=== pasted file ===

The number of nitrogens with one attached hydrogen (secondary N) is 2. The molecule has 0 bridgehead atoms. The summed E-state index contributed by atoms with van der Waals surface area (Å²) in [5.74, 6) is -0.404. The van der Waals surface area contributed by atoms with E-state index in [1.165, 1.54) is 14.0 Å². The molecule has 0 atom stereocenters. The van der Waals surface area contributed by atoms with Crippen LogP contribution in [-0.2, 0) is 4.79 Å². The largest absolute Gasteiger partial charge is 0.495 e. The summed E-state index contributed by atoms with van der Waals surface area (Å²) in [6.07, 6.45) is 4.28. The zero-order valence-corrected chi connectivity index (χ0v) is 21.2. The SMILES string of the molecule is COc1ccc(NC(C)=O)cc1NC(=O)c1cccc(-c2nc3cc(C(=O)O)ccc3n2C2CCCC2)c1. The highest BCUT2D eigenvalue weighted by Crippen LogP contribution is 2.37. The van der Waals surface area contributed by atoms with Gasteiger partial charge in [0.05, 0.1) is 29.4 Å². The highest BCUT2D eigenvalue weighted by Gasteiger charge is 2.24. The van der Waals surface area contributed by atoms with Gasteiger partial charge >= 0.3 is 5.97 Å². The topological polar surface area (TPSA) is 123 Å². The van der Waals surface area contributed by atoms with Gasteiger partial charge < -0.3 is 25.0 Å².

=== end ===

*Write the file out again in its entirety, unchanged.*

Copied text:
The number of nitrogens with one attached hydrogen (secondary N) is 2. The molecule has 0 bridgehead atoms. The summed E-state index contributed by atoms with van der Waals surface area (Å²) in [5.74, 6) is -0.404. The van der Waals surface area contributed by atoms with E-state index in [1.165, 1.54) is 14.0 Å². The molecule has 0 atom stereocenters. The van der Waals surface area contributed by atoms with Crippen LogP contribution in [-0.2, 0) is 4.79 Å². The largest absolute Gasteiger partial charge is 0.495 e. The summed E-state index contributed by atoms with van der Waals surface area (Å²) in [6.07, 6.45) is 4.28. The zero-order valence-corrected chi connectivity index (χ0v) is 21.2. The SMILES string of the molecule is COc1ccc(NC(C)=O)cc1NC(=O)c1cccc(-c2nc3cc(C(=O)O)ccc3n2C2CCCC2)c1. The highest BCUT2D eigenvalue weighted by Crippen LogP contribution is 2.37. The van der Waals surface area contributed by atoms with Gasteiger partial charge in [0.05, 0.1) is 29.4 Å². The highest BCUT2D eigenvalue weighted by Gasteiger charge is 2.24. The van der Waals surface area contributed by atoms with Gasteiger partial charge >= 0.3 is 5.97 Å². The topological polar surface area (TPSA) is 123 Å². The van der Waals surface area contributed by atoms with Gasteiger partial charge < -0.3 is 25.0 Å².